The Mike Ashley PR campaign is admirable in terms of just how outrageous it is.
The Chronicle confirmed that Rafa Benitez hasn’t talked to Mike Ashley since May and yet only 48 hours before the season kicks off, after summer months where he has hung Rafa out to dry, Newcastle United’s owner decides to time quotes that batter manager and fans alike.
When we turn up on Sunday for the Spurs game, I fully expect there to be new Sports Direct banners at every turnstile, proclaiming ‘Abandon hope all ye who enter here’. Maybe to complement fans finding out that Sports Direct is the (non-paying) shirt sleeve sponsor…?
It was Adolf Hitler who was credited with coming up with the propaganda belief of ‘If you are going to lie, make it a big one’.
The Mike Ashley quotes released today, show that he and his PR people think you can fool enough of the people, enough of the time.
Ashley talks of Newcastle not being able to compete because they don’t have a £40m a year stadium rights deal, that competing with clubs effectively owned by ‘countries’ is impossible, that he can’t just ‘write a cheque for £200m’.
How many clubs in the Premier League are owned by countries and/or get £40m a year from stadium naming rights?
There might be one or two but I can guarantee that none of them will be clubs that Newcastle fans hope/expect to be competing with in the short to medium-term.
It is laughable really.
However, a certain sector of the media, including Sky Sports who work with Ashley when it comes to this type of thing, will report the quotes without any kind of critical analysis. Sadly as well, a number of Newcastle fans will also be gullible enough to want to believe the Mike Ashley PR offensive, as though this is some part of reasonable way of running a football club.
What exactly sabotaging even Rafa free transfer and loan deals, has to do with cheques for £200m and the clubs run by countries, is anybody’s guess.
This is simply yet another disastrous Mike Ashley gamble, or should I say, a double gamble.
Can Newcastle survive this season in the Premier League on a net spend of £17m (so far)? Then the second part of the gamble which sees Ashley testing Rafa Benitez on how far he can push him without the respected manager saying enough is enough.
Rafa Benitez never expected to be handed £150m or £200 BUT he did expect to be allowed to bring in players in January and then have the ability to bring in players this summer who would clearly improve the starting eleven.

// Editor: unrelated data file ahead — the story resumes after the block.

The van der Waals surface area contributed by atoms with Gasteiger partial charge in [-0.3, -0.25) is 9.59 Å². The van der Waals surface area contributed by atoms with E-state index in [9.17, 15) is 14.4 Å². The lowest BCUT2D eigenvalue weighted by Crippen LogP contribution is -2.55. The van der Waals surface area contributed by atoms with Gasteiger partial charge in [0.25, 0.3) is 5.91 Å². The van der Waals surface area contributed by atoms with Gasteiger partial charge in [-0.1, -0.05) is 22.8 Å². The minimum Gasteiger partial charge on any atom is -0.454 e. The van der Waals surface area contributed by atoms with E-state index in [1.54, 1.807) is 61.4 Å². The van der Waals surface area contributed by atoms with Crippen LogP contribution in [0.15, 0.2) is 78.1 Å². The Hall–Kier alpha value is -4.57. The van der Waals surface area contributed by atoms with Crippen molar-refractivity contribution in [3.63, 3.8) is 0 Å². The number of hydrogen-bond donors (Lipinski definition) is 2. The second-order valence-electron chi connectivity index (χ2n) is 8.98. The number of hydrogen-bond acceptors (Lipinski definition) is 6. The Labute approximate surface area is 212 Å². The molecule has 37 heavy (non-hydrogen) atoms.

Mike Ashley, and Mike Ashley alone, has pulled the plug, to blame Lee Charnley is like ringing up a call centre to complain when your gas & electric supplier puts their prices up.
Ashley says he doesn’t have access to significant amounts of cash but that is laughable, whenever he wants to speculate in a part of his retail (and property etc etc) empire then he finds the cash.
Two years ago, The Telegraph (see below) reported that Mike Ashley had personally funded a property deal in London to the tune of £200m. Saying he did it through his personal holding company ‘Mash Holdings’, which Newcastle United is a part of and which includes his shareholdings in various companies, including the 100% of NUFC.
Huddersfield are outspending Newcastle this summer almost certainly by using some of the cash they will be receiving this season due to participation in the Premier League, the club relying on their owner(s) putting the cash up in advance, or loaning it through normal commercial means – they won’t be alone in doing this.
Mike Ashley could do the same using either route, by raising cash himself or using his financial muscle to loan the money at preferential commercial rates for Newcastle United.
Or what about something even more radical, such as Sports Direct actually paying for the massive free promotion they get from NUFC.
People don’t quite realise just how valuable this is, it doesn’t just equate to a ‘few’ advertising hoardings at St James Park.
Every signing sees photographers having to use a backdrop including Sports Direct, any footage taken at the training ground has SD at its most prominent, not forgetting Rafa and his players were sent to do a promotional visit at a Sports Direct store in Dublin during pre-season.